Vincent Van Gogh, Self-Portrait with Bandaged Ear, detail, 1889, The Samuel Courtauld Trust, The Courtauld Gallery, London
Self-portraiture appears to be the defining genre of our age.  Artists like Tracy Emin and Gilbert & George specialise in self-portrayal, while Old and Modern Master exhibitions are routinely prefaced by self-portraits. Confessional self-portraiture, visual and verbal, proliferates on TV and online.

This course aims to put self-portraiture in its historical and cultural context.  Famous artists, from Rembrandt to Van Gogh,  will be seen in a fresh light, and less familiar but fascinating figures will be introduced.  We will explore the genre’s origins in antiquity, and especially the middle ages - obsessed by mirrors and self-scrutiny. We will move on to the Renaissance and Baroque periods, with the creation and publication of collections of self-portraits, and public interest in artists’ studios and processes.  In the later stages, we will see how the traditional tendency to create a ‘definitive’ self-portrait gave way to the creation of multiple ‘tracker’ self-portraits. During the last hundred years, we will investigate how the conventional emphasis on the head and shoulders is replaced by emphasis on the body and the use of masks.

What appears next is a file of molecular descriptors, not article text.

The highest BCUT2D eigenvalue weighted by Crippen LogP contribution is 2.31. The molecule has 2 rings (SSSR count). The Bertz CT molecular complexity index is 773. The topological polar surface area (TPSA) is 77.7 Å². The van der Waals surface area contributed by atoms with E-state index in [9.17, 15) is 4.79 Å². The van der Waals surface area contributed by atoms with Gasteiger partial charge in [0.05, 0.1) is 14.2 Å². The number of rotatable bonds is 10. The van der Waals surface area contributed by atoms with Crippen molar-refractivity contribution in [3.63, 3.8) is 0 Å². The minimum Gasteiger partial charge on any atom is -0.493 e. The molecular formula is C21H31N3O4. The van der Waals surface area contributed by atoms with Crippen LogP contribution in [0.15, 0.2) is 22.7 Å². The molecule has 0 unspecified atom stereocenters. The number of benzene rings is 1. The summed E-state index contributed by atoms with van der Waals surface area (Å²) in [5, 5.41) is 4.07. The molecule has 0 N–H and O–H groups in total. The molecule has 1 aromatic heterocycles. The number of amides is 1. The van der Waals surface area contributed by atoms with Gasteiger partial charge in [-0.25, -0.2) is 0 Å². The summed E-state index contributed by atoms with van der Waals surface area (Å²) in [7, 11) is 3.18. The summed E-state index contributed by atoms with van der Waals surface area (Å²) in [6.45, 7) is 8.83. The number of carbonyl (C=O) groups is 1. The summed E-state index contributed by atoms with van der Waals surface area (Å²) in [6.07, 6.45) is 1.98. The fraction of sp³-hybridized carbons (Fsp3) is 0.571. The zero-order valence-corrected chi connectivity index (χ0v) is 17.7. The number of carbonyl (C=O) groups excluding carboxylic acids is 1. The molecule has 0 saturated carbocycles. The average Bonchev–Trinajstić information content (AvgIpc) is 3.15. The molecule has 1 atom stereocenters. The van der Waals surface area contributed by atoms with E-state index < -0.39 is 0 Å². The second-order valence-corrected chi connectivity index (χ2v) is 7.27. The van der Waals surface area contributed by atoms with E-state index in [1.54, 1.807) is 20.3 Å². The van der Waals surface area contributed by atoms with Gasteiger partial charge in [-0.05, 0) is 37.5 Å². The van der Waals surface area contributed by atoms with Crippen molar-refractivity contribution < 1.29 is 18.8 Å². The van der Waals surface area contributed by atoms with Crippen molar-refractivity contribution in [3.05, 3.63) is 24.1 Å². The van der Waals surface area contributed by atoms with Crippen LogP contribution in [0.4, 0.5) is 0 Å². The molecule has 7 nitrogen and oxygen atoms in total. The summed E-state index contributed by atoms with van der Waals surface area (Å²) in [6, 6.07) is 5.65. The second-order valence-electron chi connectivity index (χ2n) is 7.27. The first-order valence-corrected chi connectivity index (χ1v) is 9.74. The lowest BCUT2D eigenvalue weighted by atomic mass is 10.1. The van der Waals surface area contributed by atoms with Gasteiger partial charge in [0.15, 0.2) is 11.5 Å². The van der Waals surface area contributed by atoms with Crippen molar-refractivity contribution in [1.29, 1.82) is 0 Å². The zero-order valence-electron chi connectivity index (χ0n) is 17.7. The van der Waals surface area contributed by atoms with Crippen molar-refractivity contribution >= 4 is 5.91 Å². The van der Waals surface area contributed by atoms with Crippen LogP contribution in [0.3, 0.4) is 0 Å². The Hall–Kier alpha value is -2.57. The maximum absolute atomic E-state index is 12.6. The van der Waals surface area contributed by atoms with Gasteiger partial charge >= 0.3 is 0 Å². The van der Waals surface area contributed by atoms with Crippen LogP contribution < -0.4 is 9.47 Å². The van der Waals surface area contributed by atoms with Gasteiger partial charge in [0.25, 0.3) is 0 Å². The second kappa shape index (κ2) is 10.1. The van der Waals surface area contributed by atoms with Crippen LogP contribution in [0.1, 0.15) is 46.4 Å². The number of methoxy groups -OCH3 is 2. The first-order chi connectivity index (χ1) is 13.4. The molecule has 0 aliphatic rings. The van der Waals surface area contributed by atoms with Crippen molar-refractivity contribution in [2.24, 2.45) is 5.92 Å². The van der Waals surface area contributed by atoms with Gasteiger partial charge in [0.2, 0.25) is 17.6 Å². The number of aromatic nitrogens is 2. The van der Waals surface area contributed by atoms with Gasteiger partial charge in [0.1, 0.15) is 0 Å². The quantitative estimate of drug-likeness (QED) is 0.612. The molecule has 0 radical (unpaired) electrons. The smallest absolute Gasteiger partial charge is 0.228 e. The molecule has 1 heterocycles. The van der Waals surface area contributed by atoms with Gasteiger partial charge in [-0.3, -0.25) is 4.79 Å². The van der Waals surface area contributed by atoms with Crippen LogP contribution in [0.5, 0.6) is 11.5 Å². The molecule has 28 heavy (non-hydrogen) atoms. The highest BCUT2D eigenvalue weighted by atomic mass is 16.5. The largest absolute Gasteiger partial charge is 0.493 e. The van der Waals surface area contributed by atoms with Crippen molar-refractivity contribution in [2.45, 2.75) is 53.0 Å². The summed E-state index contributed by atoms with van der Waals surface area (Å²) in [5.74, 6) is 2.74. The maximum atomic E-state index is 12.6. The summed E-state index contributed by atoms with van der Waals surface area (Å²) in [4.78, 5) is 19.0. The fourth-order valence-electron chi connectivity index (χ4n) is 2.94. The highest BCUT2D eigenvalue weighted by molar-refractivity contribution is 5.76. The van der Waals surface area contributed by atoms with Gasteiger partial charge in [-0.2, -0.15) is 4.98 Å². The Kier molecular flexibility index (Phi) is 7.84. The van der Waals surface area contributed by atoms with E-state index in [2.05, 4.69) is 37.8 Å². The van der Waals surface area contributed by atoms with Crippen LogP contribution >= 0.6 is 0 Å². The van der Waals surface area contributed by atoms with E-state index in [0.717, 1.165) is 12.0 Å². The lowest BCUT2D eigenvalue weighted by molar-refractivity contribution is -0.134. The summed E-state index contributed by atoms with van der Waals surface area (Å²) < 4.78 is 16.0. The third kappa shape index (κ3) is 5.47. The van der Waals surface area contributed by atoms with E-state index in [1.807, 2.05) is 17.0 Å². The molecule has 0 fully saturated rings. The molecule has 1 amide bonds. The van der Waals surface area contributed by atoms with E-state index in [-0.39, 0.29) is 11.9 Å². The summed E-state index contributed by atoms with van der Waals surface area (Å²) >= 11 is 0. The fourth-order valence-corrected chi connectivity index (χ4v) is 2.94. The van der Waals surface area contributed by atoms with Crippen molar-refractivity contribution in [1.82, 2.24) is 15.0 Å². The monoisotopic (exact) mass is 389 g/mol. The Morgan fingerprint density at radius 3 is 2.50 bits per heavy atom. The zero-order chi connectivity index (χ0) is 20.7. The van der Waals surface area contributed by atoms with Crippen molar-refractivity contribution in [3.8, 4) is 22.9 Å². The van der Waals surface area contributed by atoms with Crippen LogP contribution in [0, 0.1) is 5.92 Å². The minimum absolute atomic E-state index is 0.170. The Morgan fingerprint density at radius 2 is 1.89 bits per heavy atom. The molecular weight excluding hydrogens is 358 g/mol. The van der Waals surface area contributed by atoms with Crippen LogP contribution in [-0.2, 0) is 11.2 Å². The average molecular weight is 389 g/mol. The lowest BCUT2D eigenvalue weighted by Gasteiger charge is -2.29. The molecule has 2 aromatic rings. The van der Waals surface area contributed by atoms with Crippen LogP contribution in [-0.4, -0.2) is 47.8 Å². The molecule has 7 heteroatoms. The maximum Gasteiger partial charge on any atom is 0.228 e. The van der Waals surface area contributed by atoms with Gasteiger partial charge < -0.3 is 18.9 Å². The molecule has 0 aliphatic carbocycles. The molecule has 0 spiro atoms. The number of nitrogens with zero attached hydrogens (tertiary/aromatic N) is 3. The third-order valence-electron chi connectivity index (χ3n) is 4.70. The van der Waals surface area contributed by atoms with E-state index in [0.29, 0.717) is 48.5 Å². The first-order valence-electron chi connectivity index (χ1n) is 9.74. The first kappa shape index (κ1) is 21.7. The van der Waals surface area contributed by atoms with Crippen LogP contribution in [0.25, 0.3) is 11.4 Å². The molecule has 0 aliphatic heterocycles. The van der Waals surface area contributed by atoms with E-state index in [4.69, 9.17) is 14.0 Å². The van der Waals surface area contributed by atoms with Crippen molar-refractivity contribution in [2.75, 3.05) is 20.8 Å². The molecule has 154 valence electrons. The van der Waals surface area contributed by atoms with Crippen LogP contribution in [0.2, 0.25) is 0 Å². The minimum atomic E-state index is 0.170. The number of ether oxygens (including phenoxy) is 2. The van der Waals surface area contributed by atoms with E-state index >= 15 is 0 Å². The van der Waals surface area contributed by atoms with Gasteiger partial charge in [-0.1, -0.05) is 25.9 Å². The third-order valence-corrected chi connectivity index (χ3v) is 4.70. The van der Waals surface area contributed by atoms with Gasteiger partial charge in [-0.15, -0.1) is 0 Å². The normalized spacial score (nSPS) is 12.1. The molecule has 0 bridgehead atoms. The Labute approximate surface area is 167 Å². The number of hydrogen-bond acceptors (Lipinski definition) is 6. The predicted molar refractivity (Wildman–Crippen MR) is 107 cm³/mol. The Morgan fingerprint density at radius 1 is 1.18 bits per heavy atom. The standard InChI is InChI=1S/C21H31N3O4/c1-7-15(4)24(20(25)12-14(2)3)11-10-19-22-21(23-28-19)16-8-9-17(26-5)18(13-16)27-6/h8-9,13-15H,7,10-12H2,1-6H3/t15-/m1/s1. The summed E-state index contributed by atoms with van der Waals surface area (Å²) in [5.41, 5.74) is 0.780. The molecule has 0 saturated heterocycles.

We will visit The Courtauld Gallery and print room; the British Museum print room; the Royal Academy of Arts, and the National Portrait Gallery.

WEEK FOUR: 4 - 8 August 2014

Course 29: Dr Mehreen Chida-Razvi

Painting for the Emperor: The Creation of a Mughal Style


detail of a rurbaned head
Attributed to Abu'l Hasan, The Emperor Jahangir triumphing over Death, detail, c. 1620-5, watercolour, From the Nasli and Alice Heeramaneck Collection, Los Angeles County Museum of Art
Tracing their lineage from both Ghengis Khan and Timur, the Mughal dynasty which ruled over most of South Asia from 1526 to 1857, created one of the most luxurious empires of their time. As an Islamic elite reigning over a local South Asian population, it was important for the Mughal emperors to create a strong visual identity to consolidate their rule. They invested in extensive patronage of the arts and the royal atelier produced magnificent paintings. This course will explore the creation of the distinctive Mughal style of painting, focusing on images produced for the emperors Akbar, Jahangir and Shah Jahan. We will examine the impact of Persian, European and local South Asian painting on the Mughal style, as well as the importance of portraiture and naturalism in Mughal painting. In addition, we will investigate how the political and social circumstances of the time, the personalities of the emperors, and the introduction of Christian art to the realm affected the atelier's production. While focusing on works on paper, we will also explore the use of painting on a larger scale as architectural decoration. Visits will include the Victoria and Albert Museum, the British Museum and the British Library.